It is this creative thirst that has fueled Murray's amazing track record of musical projects and recordings that is simply unparalleled by any other jazz musician over the past 20 years. The early Eighties saw an astounding flurry of activity, particularly within his quartet with pianist John Hicks, which was tearing up New York City clubs. "During the Eighties, I thought I had one of the strongest groups in New York. You could hear it, we worked a lot together. I'm not bragging, it was just a good group."
Not surprisingly, Murray has continued his active pace into this decade. One of the strongest jazz offerings of the past few years was Murray's octet recording, Dark Star: The Music of the Grateful Dead from 1996, which came about after Murray performed with Jerry Garcia and company at Madison Square Garden in 1992.
"Where the Grateful Dead and jazz meet is improvisation," says Murray. "They were the band that played the most free. They actually jammed and improvised on all of their songs. They opened them up and weren't limited in that way. There are bands that play the same notes every night. The Dead were the complete opposite of that. I fit right in. It was perfect for me. The minute we played together it was happening!"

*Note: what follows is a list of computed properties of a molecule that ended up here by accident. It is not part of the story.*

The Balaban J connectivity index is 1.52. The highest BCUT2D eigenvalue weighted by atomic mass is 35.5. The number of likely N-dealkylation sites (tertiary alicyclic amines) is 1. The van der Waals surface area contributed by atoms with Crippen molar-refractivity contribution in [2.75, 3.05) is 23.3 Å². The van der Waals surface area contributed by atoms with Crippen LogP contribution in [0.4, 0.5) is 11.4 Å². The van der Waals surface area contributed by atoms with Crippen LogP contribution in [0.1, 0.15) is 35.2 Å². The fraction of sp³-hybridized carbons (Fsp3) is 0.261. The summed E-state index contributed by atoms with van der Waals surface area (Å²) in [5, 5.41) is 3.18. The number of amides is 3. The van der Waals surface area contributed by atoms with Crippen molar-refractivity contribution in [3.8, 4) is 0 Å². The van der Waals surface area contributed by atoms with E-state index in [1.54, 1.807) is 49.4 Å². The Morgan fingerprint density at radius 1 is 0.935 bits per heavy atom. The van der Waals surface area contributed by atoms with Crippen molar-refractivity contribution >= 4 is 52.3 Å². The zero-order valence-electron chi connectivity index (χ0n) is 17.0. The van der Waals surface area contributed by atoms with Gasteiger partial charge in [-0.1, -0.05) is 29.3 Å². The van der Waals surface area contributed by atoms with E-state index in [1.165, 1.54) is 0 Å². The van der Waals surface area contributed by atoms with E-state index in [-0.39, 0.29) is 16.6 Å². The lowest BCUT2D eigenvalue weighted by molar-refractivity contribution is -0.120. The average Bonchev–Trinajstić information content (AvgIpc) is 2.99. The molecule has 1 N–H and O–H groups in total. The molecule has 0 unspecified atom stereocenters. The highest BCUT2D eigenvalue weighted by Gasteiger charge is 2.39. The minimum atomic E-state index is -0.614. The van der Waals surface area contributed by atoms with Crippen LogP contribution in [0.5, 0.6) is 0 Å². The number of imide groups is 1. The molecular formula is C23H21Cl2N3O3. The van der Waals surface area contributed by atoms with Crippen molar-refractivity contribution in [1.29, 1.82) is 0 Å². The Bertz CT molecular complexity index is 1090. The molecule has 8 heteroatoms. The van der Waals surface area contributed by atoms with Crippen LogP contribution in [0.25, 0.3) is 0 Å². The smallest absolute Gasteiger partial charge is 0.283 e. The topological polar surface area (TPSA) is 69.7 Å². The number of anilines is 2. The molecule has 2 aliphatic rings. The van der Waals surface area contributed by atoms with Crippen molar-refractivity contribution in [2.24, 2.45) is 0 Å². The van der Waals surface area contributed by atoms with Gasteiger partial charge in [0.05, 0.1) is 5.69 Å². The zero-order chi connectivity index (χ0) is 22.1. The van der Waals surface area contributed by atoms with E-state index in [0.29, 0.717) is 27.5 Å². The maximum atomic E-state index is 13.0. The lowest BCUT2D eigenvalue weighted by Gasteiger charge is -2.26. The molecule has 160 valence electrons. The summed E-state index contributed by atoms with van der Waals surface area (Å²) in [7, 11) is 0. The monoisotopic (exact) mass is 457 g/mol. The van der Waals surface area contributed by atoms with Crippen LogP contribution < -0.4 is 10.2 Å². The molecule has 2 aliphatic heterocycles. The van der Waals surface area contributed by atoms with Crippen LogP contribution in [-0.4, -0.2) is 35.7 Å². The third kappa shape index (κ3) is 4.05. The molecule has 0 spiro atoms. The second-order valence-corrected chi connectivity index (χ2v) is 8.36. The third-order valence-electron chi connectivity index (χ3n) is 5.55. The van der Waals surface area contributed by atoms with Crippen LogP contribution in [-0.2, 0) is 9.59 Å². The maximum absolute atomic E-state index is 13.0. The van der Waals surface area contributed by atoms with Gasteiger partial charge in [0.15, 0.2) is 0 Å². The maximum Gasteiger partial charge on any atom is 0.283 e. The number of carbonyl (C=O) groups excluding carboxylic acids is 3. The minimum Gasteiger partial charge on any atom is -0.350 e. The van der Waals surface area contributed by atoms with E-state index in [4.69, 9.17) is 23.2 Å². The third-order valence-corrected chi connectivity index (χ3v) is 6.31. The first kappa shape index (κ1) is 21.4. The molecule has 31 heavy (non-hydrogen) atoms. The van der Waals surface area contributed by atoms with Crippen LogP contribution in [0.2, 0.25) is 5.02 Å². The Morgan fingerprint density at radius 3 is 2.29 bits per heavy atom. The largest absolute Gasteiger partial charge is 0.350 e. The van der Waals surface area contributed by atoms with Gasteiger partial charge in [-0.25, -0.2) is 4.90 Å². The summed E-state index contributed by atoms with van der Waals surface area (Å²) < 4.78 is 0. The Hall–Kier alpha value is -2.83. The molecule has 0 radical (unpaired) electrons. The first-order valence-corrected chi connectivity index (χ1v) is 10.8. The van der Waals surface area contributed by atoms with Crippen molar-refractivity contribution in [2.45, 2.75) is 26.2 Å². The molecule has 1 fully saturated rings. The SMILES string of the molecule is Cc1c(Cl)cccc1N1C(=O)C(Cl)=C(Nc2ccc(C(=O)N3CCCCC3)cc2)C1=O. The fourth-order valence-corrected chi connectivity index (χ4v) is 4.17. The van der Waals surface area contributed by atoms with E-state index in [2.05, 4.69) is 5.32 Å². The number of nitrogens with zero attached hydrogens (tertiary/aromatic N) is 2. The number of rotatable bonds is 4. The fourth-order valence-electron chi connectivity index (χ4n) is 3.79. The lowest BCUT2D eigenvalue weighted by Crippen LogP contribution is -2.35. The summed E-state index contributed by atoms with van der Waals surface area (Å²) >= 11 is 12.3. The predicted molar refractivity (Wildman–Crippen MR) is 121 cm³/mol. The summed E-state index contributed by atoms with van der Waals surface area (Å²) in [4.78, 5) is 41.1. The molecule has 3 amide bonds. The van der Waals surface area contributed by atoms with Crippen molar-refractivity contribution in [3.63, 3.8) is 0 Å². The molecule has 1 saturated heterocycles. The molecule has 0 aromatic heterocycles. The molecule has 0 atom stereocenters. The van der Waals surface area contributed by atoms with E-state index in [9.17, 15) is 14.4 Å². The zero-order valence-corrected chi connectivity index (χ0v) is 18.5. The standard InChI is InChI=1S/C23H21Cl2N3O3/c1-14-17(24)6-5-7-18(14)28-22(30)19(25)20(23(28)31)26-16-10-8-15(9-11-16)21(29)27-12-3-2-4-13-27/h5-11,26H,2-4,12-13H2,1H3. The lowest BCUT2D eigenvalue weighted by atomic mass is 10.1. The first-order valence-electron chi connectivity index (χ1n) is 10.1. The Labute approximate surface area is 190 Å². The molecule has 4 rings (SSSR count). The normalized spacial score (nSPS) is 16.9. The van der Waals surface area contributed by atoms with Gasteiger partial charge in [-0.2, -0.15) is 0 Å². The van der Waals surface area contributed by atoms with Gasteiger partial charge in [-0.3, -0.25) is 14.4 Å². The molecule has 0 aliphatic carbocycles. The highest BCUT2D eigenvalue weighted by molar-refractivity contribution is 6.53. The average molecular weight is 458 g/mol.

Another interesting collaboration was Murray's recording with the Skatalites, the Jamaican creators of the jazz-infused precursor to reggae (who will also be in town this weekend). Must have been nice to blow on that wicked tropical groove?
"Hell yes!" enthuses Murray. "That's the epitome of being laid back - playing ska music. All you've got to do is just relax, and if you can get that much together, you've got it. If you can relax, you're in the concept, you're right there already."
One of the great ironies faced by most jazz musicians - and Murray is no exception - is finding far greater acceptance and appreciation for their music in Europe and Japan than here at home. He is constantly in demand overseas, which is probably why he has lived in Paris for the past two years and the reason that most of Murray's extraordinarily prolific recorded output is on foreign record labels - labels that afford him more artistic freedom than domestic ones.